Lake Street Dive’s Soulful Storm at Lake Dillon

photo by Adam Perry

Dillon Amphitheater, about an hour and a half from Denver when there’s no traffic, is a hidden jewel among Colorado music venues, sitting right along sparkling Lake Dillon between Dillon and Frisco. Concertgoers may be gouged when it comes to concessions (like a tiny $11.50 gyro) but the mountain views are breathtaking, the sound is incredible everywhere in the 5,000-capacity venue – and even outside the gates along the water and on the streets above – and making a weekend of camping nearby and checking out a concert is a great summer pastime.

Most shows at Dillon Amphitheater, which underwent $9 million in renovations two years ago, are free, but promoters have also been bringing in big-name acts for ticketed concerts, like Lake Street Dive’s highly anticipated show Saturday night. Tickets were $45 but quickly sold out; soon, they started at $100 on StubHub and other sites, and finding a campsite or hotel room nearby after spring ended became an impossibility.

I booked a campsite at Prospector Campground, just a few miles up the road from Dillon Amphitheater, the day the Lake Street Dive show was announced, knowing that a group that’s sold out Red Rocks would easily pack Dillon’s idyllic lakeside venue and thus all nearby accommodations. I shared the campsite with a friend and spent the afternoon biking to Frisco and back before arriving at Dillon Amphitheater a few minutes before the opening act, the renowned English singer Yola, began her 7pm performance.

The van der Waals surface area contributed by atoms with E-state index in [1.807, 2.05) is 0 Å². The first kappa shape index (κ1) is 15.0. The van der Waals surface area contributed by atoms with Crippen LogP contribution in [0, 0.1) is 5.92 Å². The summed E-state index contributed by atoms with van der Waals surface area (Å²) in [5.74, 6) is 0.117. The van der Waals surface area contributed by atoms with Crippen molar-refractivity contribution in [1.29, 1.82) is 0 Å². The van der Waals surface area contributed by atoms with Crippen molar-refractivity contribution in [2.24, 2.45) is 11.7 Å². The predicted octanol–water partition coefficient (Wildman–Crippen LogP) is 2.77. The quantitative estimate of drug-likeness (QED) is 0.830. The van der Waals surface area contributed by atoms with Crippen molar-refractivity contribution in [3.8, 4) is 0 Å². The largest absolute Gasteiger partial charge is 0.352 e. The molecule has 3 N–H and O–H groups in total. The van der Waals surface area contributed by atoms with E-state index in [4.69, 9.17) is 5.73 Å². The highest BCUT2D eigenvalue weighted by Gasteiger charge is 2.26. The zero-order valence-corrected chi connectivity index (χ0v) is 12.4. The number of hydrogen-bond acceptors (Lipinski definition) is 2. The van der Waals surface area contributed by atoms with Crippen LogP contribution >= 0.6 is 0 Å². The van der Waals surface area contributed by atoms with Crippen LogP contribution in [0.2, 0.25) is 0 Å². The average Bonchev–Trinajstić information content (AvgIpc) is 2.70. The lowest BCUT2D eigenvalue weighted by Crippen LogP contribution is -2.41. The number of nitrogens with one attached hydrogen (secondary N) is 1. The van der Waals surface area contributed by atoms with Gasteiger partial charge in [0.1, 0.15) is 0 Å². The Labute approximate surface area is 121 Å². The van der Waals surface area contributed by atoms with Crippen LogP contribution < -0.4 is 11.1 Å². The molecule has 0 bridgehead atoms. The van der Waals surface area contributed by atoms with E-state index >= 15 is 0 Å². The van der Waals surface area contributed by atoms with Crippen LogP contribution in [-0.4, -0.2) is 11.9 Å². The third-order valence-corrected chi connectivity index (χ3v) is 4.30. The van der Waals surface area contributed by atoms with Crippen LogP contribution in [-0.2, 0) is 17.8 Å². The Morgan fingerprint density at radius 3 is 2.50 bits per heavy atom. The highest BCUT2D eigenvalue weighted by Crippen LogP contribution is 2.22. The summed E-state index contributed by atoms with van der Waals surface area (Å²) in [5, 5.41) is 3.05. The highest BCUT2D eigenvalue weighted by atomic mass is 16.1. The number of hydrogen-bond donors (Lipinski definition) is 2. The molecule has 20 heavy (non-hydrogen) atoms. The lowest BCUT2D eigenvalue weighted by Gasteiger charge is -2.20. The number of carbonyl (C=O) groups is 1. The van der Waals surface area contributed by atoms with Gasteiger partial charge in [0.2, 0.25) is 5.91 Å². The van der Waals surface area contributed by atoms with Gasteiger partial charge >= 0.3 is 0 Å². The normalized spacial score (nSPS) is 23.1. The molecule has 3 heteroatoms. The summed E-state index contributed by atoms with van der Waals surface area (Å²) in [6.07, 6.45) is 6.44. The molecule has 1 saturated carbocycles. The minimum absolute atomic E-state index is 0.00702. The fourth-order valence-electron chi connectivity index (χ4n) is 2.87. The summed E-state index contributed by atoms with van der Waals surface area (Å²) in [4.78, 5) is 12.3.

Everyone I spoke with expressed surprise that there was an opening act (as Yola was not listed on tickets or in the Facebook event) and complained about planning their afternoons around making it to the show by 7pm, the listed start time, only to discover Lake Street Dive wouldn’t start until 8pm. But Yola brought some soulful fire, and the water-and-mountains sunset vista behind Lake Street Dive was spectacular.

Singer Rachel Price, who helped form Lake Street Dive at the New England Conservatory of Music in 2004, commanded and mesmerized the capacity crowd with her soulful, confessional and occasionally brutal tales of romance from the first notes of “Neighbor Song.” Price’s huge, soulful voice seemed like it could reach the highest peaks across the reservoir, and her between-song banter was entertaining too. At one point Price joked about the wind, saying, “My hair tastes good. I’ve been eating it a lot. If anybody has a headband that matches my outfit, I’d really appreciate it.”

Within moments, an audience member did hand Price a headband. Problem solved.

photo by Adam Perry

Lake Street Dive has been touring relentlessly for many years, and several songs early in the set exuded a workman/workwoman-like, going-through-the-motions feeling, but each of the band’s ridiculously talented musicians shined at various moments, and Price is such a powerful vocalist and entertainer that any lull was short-lived. On tunes like “Rental Love,” she repeated “I wanted it all” like a 1940’s jazz singer bringing the Apollo Theater to a boil, and on the funky, vicious takedown “Daryl” she was a sensational middle ground between Susan Tedeschi and Erykah Badu.

When intermittent rain turned into a spate of lightning, the band took an intermission, and many in attendance fled for the bars and restaurants in town. Possessing the welcoming campsite nearby, and a good amount of exhaustion, I did take my cue to leave the show as well, but Dillon Amphitheater is a venue I’ll be returning to as soon as possible.

photo by Adam Perry



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